Where there is no vision, people perish.
— Proverbs 29:18
You and your team finally built a shared vision that got you up in the morning raring to go. (If not, read our last eNewsletter at www.swissconsultinggroup.com.) You aligned on it, found inspiration in it, and went to work. But what if the vision no longer drives you and circumstances run the show instead? What if you and/or your colleagues have lost touch with the vision in the daily clutter of emails, meetings, or external demands — or if you (or a colleague) have run into an obstacle that seems like an insurmountable wall? How do you restore vision when it seems far away and irrelevant? Although the job of leaders is to "be today the future that you wish for in the world," as Gandhi put it, managers all too often forget to stand in the future and instead resign themselves to the status quo. To give just one example: a senior executive at a financial services firm saw in our first coaching session that his modus operandi was to find out the rules that others had made for him, and then fit his intentions within those rules, instead of building his own vision and then shaping the rules to match it. The result: "I am too focused on the details; I lose sight of the big picture."
Six Steps to Restoring Vision
Step 1: Realize how ever-present resignation is and how easy it is to fall victim to it.
Step 2: Let the person communicate fully and listen with compassion, without intervening or offering quick solutions.
Step 3: Reveal the moment when the person gave up. When exactly did they decide that it couldn't be done? Find out the facts of what happened.
Step 4: Help the person separate what actually happened from their interpretation of what happened. Put the past where it belongs: into the past.
Step 5: Revisit the person's original vision. Why did they commit to it in the first place?
Step 6: Invite the person to recommit to their vision. If necessary, help them find new pathways.
How can you help a colleague recover his or her vision? The first step is to recognize how pervasive resignation is. Resignation is really the result of the past limiting what you believe can happen in the future. An extreme example is Haiti, where Swiss Consulting Group works to build, train, and coach a network of Haitian leaders, from the government level to civil society, to achieve their vision of returning Haiti to its place as the "Pearl of the Antilles." Haiti's past has left a powerful legacy of defeatism: with thirty-three coups since independence, the world's worst AIDS infection rate outside Africa, and crushing poverty, people are understandably pessimistic. Most Haitians, and most people in the international community, believe that things will never change.
Haiti is only the tip of the iceberg. Resignation lurks everywhere: when we open the morning paper; when we drive to work among countless other cars or in a subway crammed with withdrawn passengers; when we are at work; when we go home and watch TV. Even in teenagers' homes, the background conversation is often, "These are your best years, so shut up and enjoy them." And resignation is oblivious to itself: from the vantage point of resignation, there is no resignation — it looks like realism. "You are dreaming, baby. I know how things are. Believe me, I have been there." Its blindness to itself makes sure that resignation persists. It is the party that has all the votes. No wonder that the former German chancellor Helmut Schmidt famously recommended that visionaries go see an eye doctor.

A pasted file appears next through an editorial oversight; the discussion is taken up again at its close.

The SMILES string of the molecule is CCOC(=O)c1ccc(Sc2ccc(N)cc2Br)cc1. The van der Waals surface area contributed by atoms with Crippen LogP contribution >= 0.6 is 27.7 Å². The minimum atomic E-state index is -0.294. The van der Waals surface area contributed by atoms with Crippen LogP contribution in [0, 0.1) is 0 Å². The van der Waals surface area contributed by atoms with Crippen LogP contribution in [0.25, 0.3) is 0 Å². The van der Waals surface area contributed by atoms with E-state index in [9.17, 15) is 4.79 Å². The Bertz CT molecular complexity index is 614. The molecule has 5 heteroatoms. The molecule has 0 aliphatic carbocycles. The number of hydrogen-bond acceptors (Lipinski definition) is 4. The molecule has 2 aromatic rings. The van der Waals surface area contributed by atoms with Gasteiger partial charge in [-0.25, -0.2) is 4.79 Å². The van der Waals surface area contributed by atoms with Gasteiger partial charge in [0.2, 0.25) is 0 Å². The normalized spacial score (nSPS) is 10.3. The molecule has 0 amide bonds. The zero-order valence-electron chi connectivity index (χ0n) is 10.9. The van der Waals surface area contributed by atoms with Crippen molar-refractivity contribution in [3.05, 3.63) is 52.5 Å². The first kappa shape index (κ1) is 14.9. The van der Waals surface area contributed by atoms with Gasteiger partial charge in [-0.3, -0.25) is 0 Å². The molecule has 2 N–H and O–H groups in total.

We carry our pasts around with us like true burdens. Do you know the Chinese story where two Buddhist monks walked from one city to another? They walked several days, mostly in silence. At one point they came to a river; there was no bridge or ferry in sight. The monks decided to wade through the river where the water was shallow. Suddenly a beautiful young woman appeared. She was too weak to wade through the water by herself and asked the older monk to carry her through the river. He did. The woman slung her slim arms, glistening with sweat, around the old man's neck. He carried her cheerfully across the river and set her down carefully on the opposite bank as the younger monk looked on in amazement. The two monks said good-bye to the girl and continued on their way. The young monk tried to suppress his agitation as they walked on; but the longer he tried to remain quiet, the more he felt the urge to speak. After several hours, the young monk simply could not hold back anymore. He blurted out, "How could you do this? You know that we are not supposed to touch women. How can you live with this shame?" The older monk smiled serenely and said, "I set the woman down hours ago. Of the two of us, which one is still carrying her now?" Like the younger monk, we carry the past with us wherever we go.
Sometimes you have to do more than recognize the past. Andy Grove, the famed leader of Intel, had to shed the past, or it would take him down. One day in the 1980s, when Intel's position was slipping as Japanese companies were conquering the memory market, Grove, then the company's president, sat in his office with Gordon Moore, the co-founder and then chairman and CEO. Grove turned to Moore and asked: "If we got kicked out and the board brought in a new CEO, what do you think he would do?"